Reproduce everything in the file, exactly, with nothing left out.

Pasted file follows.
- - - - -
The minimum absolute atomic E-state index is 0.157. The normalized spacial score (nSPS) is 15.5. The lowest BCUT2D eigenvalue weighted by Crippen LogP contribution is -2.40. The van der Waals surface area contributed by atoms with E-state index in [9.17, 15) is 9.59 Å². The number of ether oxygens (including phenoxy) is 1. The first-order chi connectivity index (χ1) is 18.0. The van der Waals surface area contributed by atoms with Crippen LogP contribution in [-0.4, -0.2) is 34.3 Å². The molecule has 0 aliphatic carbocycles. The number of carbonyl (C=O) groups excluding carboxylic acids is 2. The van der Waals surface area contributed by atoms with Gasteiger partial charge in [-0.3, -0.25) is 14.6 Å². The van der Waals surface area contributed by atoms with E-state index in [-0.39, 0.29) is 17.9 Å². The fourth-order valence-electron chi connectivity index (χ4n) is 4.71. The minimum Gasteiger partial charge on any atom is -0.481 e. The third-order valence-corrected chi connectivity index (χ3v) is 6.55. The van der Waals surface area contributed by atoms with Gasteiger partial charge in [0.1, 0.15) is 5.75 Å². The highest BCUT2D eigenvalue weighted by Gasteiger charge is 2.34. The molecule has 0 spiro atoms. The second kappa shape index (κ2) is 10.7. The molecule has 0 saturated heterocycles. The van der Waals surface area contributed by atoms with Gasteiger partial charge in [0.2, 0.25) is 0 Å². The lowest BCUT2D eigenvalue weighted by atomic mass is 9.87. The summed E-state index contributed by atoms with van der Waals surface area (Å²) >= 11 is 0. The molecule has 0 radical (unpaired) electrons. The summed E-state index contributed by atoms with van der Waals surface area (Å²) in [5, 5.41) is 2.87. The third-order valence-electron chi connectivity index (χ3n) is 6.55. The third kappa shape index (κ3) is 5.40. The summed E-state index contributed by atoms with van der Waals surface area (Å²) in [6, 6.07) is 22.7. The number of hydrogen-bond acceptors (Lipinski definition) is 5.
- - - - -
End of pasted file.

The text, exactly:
The minimum absolute atomic E-state index is 0.157. The normalized spacial score (nSPS) is 15.5. The lowest BCUT2D eigenvalue weighted by Crippen LogP contribution is -2.40. The van der Waals surface area contributed by atoms with E-state index in [9.17, 15) is 9.59 Å². The number of ether oxygens (including phenoxy) is 1. The first-order chi connectivity index (χ1) is 18.0. The van der Waals surface area contributed by atoms with Crippen LogP contribution in [-0.4, -0.2) is 34.3 Å². The molecule has 0 aliphatic carbocycles. The number of carbonyl (C=O) groups excluding carboxylic acids is 2. The van der Waals surface area contributed by atoms with Gasteiger partial charge in [-0.3, -0.25) is 14.6 Å². The van der Waals surface area contributed by atoms with E-state index in [-0.39, 0.29) is 17.9 Å². The fourth-order valence-electron chi connectivity index (χ4n) is 4.71. The minimum Gasteiger partial charge on any atom is -0.481 e. The third-order valence-corrected chi connectivity index (χ3v) is 6.55. The van der Waals surface area contributed by atoms with Gasteiger partial charge in [0.1, 0.15) is 5.75 Å². The highest BCUT2D eigenvalue weighted by Gasteiger charge is 2.34. The molecule has 0 spiro atoms. The second kappa shape index (κ2) is 10.7. The molecule has 0 saturated heterocycles. The van der Waals surface area contributed by atoms with Gasteiger partial charge in [0.2, 0.25) is 0 Å². The lowest BCUT2D eigenvalue weighted by atomic mass is 9.87. The summed E-state index contributed by atoms with van der Waals surface area (Å²) >= 11 is 0. The molecule has 0 radical (unpaired) electrons. The summed E-state index contributed by atoms with van der Waals surface area (Å²) in [5, 5.41) is 2.87. The third-order valence-electron chi connectivity index (χ3n) is 6.55. The third kappa shape index (κ3) is 5.40. The summed E-state index contributed by atoms with van der Waals surface area (Å²) in [6, 6.07) is 22.7. The number of hydrogen-bond acceptors (Lipinski definition) is 5.